So that’s 4 extra dollars per hour.
My total is now $19/hour.
There is one more incentive that I now have the privilege of using.
There is something called a 24-hour booking function. When you open a class less than 24 hours in advance, you are awarded an extra $2 to compensate for the less time you have to prepare.
Since I’ve been teaching for over a year, I now feel comfortable with whatever course they throw my way AND I know that whatever time slot I open will most likely be booked.
So, I now ONLY use this 24-hour booking function.
Which is how I make $23 an hour.
BUT (and this is a big but)
It’s important to note that VIPKid DOES NOT withdraw taxes.
So to be safe, I make sure to take out 30% from my monthly paycheck, and put it away for the end of the year.
30% is an insanely safe margin. Last year, out of all the money I saved for taxes, I was left with almost half of it.
Still, it’s better to be safe than to be sorry.
Here are some final thoughts on VIPKID:
- You are in charge of the hours you open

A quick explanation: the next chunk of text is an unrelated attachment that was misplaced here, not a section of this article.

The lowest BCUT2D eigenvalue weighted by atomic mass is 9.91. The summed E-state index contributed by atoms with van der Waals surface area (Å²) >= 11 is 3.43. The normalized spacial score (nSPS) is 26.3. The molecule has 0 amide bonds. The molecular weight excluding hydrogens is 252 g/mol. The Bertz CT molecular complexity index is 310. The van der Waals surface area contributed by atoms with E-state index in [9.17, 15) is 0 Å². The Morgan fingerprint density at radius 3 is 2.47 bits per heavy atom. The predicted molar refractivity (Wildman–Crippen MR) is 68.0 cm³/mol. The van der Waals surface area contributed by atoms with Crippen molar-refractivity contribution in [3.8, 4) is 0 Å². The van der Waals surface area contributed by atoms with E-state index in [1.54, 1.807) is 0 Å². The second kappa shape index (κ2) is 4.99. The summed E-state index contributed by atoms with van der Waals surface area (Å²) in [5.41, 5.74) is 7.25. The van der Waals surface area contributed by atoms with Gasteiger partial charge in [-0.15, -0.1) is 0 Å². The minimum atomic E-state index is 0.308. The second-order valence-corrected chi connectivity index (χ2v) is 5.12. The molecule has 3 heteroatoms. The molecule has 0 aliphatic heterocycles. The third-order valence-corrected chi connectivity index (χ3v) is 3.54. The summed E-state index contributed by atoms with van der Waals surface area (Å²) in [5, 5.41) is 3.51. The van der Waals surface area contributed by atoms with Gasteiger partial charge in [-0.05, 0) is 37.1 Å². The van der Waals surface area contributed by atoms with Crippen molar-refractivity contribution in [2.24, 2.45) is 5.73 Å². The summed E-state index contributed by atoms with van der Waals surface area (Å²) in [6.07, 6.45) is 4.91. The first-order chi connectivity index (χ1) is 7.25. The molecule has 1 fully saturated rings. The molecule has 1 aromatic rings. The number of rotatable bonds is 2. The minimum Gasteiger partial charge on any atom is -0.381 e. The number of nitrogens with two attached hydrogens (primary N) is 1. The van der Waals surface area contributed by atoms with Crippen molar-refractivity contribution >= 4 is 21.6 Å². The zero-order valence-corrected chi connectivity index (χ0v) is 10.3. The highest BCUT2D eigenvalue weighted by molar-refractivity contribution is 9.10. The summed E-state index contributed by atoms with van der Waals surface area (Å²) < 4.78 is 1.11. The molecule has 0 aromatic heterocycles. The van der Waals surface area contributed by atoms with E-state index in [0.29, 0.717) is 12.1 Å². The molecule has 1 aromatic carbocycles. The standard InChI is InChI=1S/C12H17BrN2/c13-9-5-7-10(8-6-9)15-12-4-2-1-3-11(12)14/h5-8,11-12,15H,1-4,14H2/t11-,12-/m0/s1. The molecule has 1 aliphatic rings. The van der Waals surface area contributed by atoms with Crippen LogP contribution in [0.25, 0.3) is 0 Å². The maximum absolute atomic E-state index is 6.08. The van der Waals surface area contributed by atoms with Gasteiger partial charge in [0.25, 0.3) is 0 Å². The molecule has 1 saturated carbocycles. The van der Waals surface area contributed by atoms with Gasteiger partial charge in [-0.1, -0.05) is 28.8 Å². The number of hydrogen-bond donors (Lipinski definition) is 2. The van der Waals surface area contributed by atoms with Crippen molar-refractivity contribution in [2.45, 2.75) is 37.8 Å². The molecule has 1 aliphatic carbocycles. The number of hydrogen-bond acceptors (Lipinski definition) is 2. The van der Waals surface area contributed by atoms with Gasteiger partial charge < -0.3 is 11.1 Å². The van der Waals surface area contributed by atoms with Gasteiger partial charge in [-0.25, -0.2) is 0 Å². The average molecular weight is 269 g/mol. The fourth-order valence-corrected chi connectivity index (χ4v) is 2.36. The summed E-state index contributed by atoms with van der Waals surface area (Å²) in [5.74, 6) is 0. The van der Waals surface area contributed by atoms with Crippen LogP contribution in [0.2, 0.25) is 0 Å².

- There is a strong support system online
- The curriculum is made for you
- Most students come to class prepared and excited to learn
- You can work from anywhere in the world
- You can make more than $22 an hour (if you play your cards right)
- Your hours depend on the timezone you’re in, relative to Beijing
- It may take a few weeks before you’re consistently booked
- You’re only allowed 6 cancellations per 6-month contract
- The application process is, at first glance, intimidating
- VIPKid does not withdraw taxes from your pay
Having worked for VIPKid for over a year, I can say that the pros far outweigh the cons.
If you want to apply, (again) feel free to use my referral code! I’m happy to offer my insight and advice throughout the process.
And if you’re looking for another side hustle to help you pay off student loans and/or travel the world, check out some additional online gigs in 5 Legit Ways to Make Money from Home.
As always, if you enjoyed the post, share the wealth by sharing this pin: